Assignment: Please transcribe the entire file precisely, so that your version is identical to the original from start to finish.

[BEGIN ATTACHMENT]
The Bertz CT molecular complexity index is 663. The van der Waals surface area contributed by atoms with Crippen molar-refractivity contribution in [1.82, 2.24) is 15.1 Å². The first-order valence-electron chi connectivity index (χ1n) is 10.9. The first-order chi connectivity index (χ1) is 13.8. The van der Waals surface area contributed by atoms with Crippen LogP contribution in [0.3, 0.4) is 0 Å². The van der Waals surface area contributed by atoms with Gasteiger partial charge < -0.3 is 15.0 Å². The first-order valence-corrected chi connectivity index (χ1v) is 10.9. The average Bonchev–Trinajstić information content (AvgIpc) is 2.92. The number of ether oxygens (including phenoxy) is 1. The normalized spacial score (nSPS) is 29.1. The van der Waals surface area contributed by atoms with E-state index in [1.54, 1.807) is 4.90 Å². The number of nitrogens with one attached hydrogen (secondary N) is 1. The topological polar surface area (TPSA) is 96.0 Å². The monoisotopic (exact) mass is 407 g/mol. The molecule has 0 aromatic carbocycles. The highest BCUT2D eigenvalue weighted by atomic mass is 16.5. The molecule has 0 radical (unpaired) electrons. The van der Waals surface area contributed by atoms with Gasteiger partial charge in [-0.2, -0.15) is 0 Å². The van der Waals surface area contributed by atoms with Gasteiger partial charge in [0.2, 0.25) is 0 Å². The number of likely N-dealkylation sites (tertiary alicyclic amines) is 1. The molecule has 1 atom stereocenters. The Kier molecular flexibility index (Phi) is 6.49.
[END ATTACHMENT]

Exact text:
The Bertz CT molecular complexity index is 663. The van der Waals surface area contributed by atoms with Crippen molar-refractivity contribution in [1.82, 2.24) is 15.1 Å². The first-order valence-electron chi connectivity index (χ1n) is 10.9. The first-order chi connectivity index (χ1) is 13.8. The van der Waals surface area contributed by atoms with Crippen LogP contribution in [0.3, 0.4) is 0 Å². The van der Waals surface area contributed by atoms with Gasteiger partial charge < -0.3 is 15.0 Å². The first-order valence-corrected chi connectivity index (χ1v) is 10.9. The average Bonchev–Trinajstić information content (AvgIpc) is 2.92. The number of ether oxygens (including phenoxy) is 1. The normalized spacial score (nSPS) is 29.1. The van der Waals surface area contributed by atoms with E-state index in [1.54, 1.807) is 4.90 Å². The number of nitrogens with one attached hydrogen (secondary N) is 1. The topological polar surface area (TPSA) is 96.0 Å². The monoisotopic (exact) mass is 407 g/mol. The molecule has 0 aromatic carbocycles. The highest BCUT2D eigenvalue weighted by atomic mass is 16.5. The molecule has 0 radical (unpaired) electrons. The van der Waals surface area contributed by atoms with Gasteiger partial charge in [-0.2, -0.15) is 0 Å². The van der Waals surface area contributed by atoms with Gasteiger partial charge in [0.2, 0.25) is 0 Å². The number of likely N-dealkylation sites (tertiary alicyclic amines) is 1. The molecule has 1 atom stereocenters. The Kier molecular flexibility index (Phi) is 6.49.